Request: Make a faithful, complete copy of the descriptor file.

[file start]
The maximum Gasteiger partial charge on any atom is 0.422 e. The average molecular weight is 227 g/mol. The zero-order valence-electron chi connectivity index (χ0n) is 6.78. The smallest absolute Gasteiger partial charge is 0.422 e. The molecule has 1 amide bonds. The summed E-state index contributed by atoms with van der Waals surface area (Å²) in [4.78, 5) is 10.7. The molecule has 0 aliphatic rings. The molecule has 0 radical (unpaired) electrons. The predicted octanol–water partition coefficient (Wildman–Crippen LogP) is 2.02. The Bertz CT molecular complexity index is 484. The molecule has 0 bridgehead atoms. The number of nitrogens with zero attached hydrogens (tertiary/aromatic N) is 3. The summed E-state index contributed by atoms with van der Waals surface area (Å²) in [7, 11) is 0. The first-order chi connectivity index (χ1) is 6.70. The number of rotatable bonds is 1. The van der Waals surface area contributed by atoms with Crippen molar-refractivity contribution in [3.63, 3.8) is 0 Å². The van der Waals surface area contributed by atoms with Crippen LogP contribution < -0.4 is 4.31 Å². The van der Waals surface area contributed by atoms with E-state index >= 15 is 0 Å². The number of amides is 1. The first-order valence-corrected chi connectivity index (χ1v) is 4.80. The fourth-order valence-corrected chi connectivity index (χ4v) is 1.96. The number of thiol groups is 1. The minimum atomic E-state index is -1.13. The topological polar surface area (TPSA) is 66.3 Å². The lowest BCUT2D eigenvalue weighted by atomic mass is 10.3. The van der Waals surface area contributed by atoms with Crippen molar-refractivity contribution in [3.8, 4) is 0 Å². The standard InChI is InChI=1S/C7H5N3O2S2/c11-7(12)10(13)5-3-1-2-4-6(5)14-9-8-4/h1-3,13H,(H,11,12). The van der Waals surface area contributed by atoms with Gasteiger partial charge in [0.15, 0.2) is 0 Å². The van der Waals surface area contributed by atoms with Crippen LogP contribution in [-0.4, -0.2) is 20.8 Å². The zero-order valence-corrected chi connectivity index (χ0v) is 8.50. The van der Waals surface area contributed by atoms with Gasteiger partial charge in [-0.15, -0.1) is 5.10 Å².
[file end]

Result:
The maximum Gasteiger partial charge on any atom is 0.422 e. The average molecular weight is 227 g/mol. The zero-order valence-electron chi connectivity index (χ0n) is 6.78. The smallest absolute Gasteiger partial charge is 0.422 e. The molecule has 1 amide bonds. The summed E-state index contributed by atoms with van der Waals surface area (Å²) in [4.78, 5) is 10.7. The molecule has 0 aliphatic rings. The molecule has 0 radical (unpaired) electrons. The predicted octanol–water partition coefficient (Wildman–Crippen LogP) is 2.02. The Bertz CT molecular complexity index is 484. The molecule has 0 bridgehead atoms. The number of nitrogens with zero attached hydrogens (tertiary/aromatic N) is 3. The summed E-state index contributed by atoms with van der Waals surface area (Å²) in [7, 11) is 0. The first-order chi connectivity index (χ1) is 6.70. The number of rotatable bonds is 1. The van der Waals surface area contributed by atoms with Crippen molar-refractivity contribution in [3.63, 3.8) is 0 Å². The van der Waals surface area contributed by atoms with Crippen LogP contribution < -0.4 is 4.31 Å². The van der Waals surface area contributed by atoms with E-state index >= 15 is 0 Å². The number of amides is 1. The first-order valence-corrected chi connectivity index (χ1v) is 4.80. The fourth-order valence-corrected chi connectivity index (χ4v) is 1.96. The number of thiol groups is 1. The minimum atomic E-state index is -1.13. The topological polar surface area (TPSA) is 66.3 Å². The lowest BCUT2D eigenvalue weighted by atomic mass is 10.3. The van der Waals surface area contributed by atoms with Crippen molar-refractivity contribution in [3.8, 4) is 0 Å². The standard InChI is InChI=1S/C7H5N3O2S2/c11-7(12)10(13)5-3-1-2-4-6(5)14-9-8-4/h1-3,13H,(H,11,12). The van der Waals surface area contributed by atoms with Gasteiger partial charge in [0.15, 0.2) is 0 Å². The van der Waals surface area contributed by atoms with Crippen LogP contribution in [-0.4, -0.2) is 20.8 Å². The zero-order valence-corrected chi connectivity index (χ0v) is 8.50. The van der Waals surface area contributed by atoms with Gasteiger partial charge in [-0.15, -0.1) is 5.10 Å².